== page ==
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'A powerful love story spanning generations… Full of ambition and humanity' - Sunday Times
'One of the strongest and most affecting works in Allende's long career' - New York Times Book Review
On September 3, 1939, the day of the Spanish exiles' splendid arrival in Chile, the Second World War broke out in Europe.
Victor Dalmau is a young doctor when he is caught up in the Spanish Civil War, a tragedy that leaves his life – and the fate of his country – forever changed. Together with his sister-in-law, the pianist Roser, he is forced out of his beloved Barcelona and into exile.
When opportunity to seek refuge arises, they board a ship chartered by the poet Pablo Neruda to Chile, the promised 'long petal of sea and wine and snow'. There, they find themselves enmeshed in a rich web of characters who come together in love and tragedy over the course of four generations, destined to witness the battle between freedom and repression as it plays out across the world.
A masterful work of historical fiction that soars from the Spanish Civil War to the rise and fall of Pinochet, A Long Petal of the Sea is Isabel Allende at the height of her powers.
'A masterful work of historical fiction about hope, exile and belonging' - Independent Online
'A defiantly warm and funny novel, by somebody who has earned the right to argue that love and optimism can survive whatever history might throw at us' - Daily Telegraph
'A grand storyteller who writes with surpassing compassion and insight. Her place as an icon of world literature was secured long ago' - Khaled Hosseini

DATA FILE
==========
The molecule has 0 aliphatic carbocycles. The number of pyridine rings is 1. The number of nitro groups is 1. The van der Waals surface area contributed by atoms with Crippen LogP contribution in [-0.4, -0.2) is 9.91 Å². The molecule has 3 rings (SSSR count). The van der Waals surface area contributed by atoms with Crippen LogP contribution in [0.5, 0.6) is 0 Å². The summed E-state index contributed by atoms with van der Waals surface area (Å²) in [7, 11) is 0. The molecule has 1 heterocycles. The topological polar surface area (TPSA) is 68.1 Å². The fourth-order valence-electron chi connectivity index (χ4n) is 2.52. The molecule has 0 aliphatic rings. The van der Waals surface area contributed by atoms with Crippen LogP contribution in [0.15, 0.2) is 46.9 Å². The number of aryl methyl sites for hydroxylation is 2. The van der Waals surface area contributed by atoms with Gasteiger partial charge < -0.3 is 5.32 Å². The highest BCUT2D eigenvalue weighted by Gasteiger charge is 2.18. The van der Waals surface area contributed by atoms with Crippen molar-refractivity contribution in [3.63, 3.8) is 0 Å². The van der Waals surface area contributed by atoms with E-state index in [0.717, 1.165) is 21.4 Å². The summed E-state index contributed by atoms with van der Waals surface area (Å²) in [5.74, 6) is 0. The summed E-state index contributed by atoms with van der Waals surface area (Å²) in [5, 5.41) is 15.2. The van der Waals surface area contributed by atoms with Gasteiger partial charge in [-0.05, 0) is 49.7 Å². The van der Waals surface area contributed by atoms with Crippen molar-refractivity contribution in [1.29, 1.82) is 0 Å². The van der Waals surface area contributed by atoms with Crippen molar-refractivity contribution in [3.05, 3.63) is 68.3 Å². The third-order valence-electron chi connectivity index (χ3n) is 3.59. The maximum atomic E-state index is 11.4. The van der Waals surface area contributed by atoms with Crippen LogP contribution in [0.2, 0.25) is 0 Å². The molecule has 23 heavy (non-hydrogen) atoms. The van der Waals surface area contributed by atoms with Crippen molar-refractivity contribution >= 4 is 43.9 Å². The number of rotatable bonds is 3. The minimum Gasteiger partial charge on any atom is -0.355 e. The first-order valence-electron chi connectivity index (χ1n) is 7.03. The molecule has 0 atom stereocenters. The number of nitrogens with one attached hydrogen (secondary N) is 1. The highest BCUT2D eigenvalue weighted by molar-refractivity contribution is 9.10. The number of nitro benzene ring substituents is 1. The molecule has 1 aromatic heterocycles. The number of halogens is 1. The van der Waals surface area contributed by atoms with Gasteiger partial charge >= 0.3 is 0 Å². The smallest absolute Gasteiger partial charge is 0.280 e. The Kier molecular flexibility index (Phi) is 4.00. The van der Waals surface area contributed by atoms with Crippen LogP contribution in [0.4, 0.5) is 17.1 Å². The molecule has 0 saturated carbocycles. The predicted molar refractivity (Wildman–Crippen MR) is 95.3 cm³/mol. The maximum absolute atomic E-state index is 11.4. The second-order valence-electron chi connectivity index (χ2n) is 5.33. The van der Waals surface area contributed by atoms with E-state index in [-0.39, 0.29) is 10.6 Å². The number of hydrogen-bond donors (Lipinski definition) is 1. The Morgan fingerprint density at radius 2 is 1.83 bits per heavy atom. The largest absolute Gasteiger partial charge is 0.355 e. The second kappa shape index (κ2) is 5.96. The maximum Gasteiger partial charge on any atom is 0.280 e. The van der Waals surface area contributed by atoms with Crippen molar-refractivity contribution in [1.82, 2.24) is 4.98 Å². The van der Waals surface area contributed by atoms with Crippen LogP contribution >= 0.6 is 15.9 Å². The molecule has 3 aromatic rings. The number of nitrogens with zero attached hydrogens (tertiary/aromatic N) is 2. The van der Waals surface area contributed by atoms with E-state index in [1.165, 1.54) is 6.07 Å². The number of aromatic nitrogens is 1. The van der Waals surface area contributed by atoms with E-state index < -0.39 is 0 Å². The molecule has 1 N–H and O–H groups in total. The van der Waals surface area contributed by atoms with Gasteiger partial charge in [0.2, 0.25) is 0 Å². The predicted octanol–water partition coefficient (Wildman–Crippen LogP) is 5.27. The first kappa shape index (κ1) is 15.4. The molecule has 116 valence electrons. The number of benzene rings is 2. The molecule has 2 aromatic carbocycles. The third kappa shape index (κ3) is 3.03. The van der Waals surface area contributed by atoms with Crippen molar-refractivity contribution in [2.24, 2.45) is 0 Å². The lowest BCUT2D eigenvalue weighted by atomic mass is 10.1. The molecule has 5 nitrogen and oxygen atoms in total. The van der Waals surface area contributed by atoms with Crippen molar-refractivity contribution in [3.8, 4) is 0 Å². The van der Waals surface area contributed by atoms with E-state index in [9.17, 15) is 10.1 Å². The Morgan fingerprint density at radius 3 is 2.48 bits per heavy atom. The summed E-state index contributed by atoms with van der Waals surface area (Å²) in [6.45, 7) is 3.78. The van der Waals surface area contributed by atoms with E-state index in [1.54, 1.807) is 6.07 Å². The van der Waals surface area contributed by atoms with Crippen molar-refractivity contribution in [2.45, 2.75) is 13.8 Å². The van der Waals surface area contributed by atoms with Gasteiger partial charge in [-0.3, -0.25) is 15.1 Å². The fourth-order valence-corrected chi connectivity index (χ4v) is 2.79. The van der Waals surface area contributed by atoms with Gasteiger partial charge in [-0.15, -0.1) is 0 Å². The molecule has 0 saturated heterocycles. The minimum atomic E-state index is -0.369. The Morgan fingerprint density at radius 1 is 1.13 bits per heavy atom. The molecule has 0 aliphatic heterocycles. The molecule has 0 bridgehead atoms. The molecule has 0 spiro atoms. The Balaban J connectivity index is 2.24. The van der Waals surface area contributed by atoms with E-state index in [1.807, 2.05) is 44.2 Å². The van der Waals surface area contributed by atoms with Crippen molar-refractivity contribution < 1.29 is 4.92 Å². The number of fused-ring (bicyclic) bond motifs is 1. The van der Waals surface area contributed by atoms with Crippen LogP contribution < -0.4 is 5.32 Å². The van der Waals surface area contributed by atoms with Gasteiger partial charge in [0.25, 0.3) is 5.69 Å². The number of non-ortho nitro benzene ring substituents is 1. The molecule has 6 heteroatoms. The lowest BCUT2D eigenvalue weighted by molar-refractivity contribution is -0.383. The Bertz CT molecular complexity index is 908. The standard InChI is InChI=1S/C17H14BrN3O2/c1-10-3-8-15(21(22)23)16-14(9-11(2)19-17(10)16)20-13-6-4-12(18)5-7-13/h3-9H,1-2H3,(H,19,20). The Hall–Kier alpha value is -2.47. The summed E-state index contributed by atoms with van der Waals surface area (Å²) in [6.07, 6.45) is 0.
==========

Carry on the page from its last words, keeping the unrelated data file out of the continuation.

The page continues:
'A novel not just for those of us who have been Allende fans for decades, but also for those who are brand new to her work: what a joy it must be to come upon Allende for the first time' - Colum McCann
'Allende's style is impressively Olympian and the payoff is remarkable' - Guardian
'Epic in scope, yet intimate in execution' - i
Spanning from 1938 to 1994, this majestic novel from Allende (In the Midst of Winter) focuses on Victor Dalmau, a 23-year-old medical student fighting in the Spanish Civil War on the Republican side when the novel opens. After Nationalist forces prevail, Victor and thousands of other Republican sympathizers flee Spain to avoid brutal reprisals. In France, he searches the packed refugee camps for Roser Bruguera, who is pregnant with his brother Guillem's child. Once he finds Roser, he breaks the news that Guillem has died in battle and that he has won a place on the Winnipeg, a ship that the Chilean poet Pablo Neruda has organized to transport Spanish refugees from Europe, where WWII is breaking out, to safety in Chile. Allowed to bring only family with him, Victor persuades Roser to marry him in name only. Though Victor has a brief, secret affair with well-off Ofelia del Solar, he begins to fall in love with Roser; they raise Roser's son, Marcel, together and build stable lives, he as a cardiologist and she as a widely respected musician. But when the Pinochet dictatorship unseats Chile's Marxist president in 1973, they find themselves once more endangered by their political views. Allende's assured prose vividly evokes her fictional characters, historical figures like Neruda, and decades of complex international history; her imagery makes the suffering of war and displacement palpable yet also does justice to human strength, hope and rebirth. Seamlessly juxtaposing exile with homecoming, otherness with belonging, and tyranny with freedom, the novel feels both timeless and perfectly timed for today.